The paired-up automotive giants of Daimler and Renault-Nissan have agreed to work together on electric-vehicle technology as part of the two sides' fledgling cooperation.
The terms of the original agreement included working together on the next-generation Smart Fortwo and Renault Twingo but the results may not be enough to satiate demanding fuel economy and carbon emissions regulations. European standards expect automakers to operate with an average emissions target of 0.34 pound per mile by 2020, an objective that demands zero-emissions vehicles.
"We won't be able to meet the target of 95 grams CO2 in 2020 without electric vehicles with batteries and fuel cells," said Thomas Weber, Daimler's research chief.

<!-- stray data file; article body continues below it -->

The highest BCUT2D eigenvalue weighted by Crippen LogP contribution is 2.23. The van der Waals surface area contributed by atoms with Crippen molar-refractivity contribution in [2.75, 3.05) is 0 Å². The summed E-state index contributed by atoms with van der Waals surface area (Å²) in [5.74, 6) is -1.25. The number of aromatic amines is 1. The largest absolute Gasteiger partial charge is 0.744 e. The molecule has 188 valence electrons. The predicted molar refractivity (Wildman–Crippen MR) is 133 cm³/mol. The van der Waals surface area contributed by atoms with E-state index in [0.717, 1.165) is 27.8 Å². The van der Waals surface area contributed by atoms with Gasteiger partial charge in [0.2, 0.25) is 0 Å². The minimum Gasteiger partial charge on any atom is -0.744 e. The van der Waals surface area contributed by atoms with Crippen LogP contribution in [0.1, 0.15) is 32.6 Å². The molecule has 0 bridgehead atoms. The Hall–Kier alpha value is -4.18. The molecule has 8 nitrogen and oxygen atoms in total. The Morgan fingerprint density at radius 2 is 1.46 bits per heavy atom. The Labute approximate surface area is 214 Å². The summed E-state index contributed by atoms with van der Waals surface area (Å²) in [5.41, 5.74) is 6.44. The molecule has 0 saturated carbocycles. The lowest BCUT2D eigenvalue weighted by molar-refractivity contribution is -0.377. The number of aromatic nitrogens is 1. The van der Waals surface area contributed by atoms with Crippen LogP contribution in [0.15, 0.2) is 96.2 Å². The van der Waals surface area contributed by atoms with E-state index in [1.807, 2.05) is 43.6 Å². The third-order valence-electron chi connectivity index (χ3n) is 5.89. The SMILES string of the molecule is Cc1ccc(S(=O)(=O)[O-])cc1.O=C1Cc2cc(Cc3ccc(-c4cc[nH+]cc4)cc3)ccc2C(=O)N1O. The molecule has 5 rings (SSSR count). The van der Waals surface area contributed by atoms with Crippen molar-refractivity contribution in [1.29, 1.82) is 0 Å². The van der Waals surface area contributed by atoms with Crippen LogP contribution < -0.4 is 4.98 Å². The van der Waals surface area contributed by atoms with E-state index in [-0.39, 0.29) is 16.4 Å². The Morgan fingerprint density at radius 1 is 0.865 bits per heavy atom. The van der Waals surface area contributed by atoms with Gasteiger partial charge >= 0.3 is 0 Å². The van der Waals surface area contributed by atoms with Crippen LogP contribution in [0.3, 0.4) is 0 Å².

Daimler's overall fleet emissions last year is reported to be around 0.57 pound per mile and the mandated level for 2012 is already pegged under 0.50 pound per mile. Fines are imposed should automakers exceed the fleet emissions limit.
Because EV technology still has a lengthy road ahead in terms of research and development, the partnership with Renault and Nissan should help with scaling. The two parties were previously going separate paths on EV batteries, which will soon be included in the pact alongside jointly developed electric motors and powertrains. Daimler hopes to sell 150,000 to 200,000 zero-emission vehicles in Europe by 2020.
On the Renault-Nissan side, we already know about the Nissan Leaf. The first-generation electric car could benefit from future revisions as a result of shared technology and growing appeal to a wider audience range.
Source: Automotive News (Subscription required)